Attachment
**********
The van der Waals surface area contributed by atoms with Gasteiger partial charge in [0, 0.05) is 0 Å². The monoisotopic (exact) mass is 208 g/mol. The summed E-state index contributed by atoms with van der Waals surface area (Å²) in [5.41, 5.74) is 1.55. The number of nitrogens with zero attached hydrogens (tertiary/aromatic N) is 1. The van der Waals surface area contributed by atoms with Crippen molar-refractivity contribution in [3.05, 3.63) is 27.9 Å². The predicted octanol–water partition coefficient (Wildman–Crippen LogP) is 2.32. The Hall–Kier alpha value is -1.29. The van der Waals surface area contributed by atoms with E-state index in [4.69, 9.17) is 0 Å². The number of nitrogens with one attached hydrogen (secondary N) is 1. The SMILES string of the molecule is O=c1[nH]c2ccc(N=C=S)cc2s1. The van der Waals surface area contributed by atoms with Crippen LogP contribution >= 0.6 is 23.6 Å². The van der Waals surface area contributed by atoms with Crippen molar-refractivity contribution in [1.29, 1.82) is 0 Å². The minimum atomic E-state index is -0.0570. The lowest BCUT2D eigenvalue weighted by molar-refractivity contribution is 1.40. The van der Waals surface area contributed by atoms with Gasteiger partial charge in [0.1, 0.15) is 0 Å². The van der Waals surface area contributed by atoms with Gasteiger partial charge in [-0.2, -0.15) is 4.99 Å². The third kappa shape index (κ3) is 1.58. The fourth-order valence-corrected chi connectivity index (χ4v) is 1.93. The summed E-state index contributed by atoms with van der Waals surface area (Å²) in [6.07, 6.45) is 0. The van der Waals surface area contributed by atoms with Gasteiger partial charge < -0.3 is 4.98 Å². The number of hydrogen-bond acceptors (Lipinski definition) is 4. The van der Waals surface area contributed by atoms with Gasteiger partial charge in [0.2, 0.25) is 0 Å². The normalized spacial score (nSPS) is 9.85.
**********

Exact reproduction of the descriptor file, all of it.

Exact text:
The van der Waals surface area contributed by atoms with Gasteiger partial charge in [0, 0.05) is 0 Å². The monoisotopic (exact) mass is 208 g/mol. The summed E-state index contributed by atoms with van der Waals surface area (Å²) in [5.41, 5.74) is 1.55. The number of nitrogens with zero attached hydrogens (tertiary/aromatic N) is 1. The van der Waals surface area contributed by atoms with Crippen molar-refractivity contribution in [3.05, 3.63) is 27.9 Å². The predicted octanol–water partition coefficient (Wildman–Crippen LogP) is 2.32. The Hall–Kier alpha value is -1.29. The van der Waals surface area contributed by atoms with E-state index in [4.69, 9.17) is 0 Å². The number of nitrogens with one attached hydrogen (secondary N) is 1. The SMILES string of the molecule is O=c1[nH]c2ccc(N=C=S)cc2s1. The van der Waals surface area contributed by atoms with Crippen LogP contribution >= 0.6 is 23.6 Å². The van der Waals surface area contributed by atoms with Crippen molar-refractivity contribution in [1.29, 1.82) is 0 Å². The minimum atomic E-state index is -0.0570. The lowest BCUT2D eigenvalue weighted by molar-refractivity contribution is 1.40. The van der Waals surface area contributed by atoms with Gasteiger partial charge in [0.1, 0.15) is 0 Å². The van der Waals surface area contributed by atoms with Gasteiger partial charge in [-0.2, -0.15) is 4.99 Å². The third kappa shape index (κ3) is 1.58. The fourth-order valence-corrected chi connectivity index (χ4v) is 1.93. The summed E-state index contributed by atoms with van der Waals surface area (Å²) in [6.07, 6.45) is 0. The van der Waals surface area contributed by atoms with Gasteiger partial charge < -0.3 is 4.98 Å². The number of hydrogen-bond acceptors (Lipinski definition) is 4. The van der Waals surface area contributed by atoms with Gasteiger partial charge in [0.2, 0.25) is 0 Å². The normalized spacial score (nSPS) is 9.85.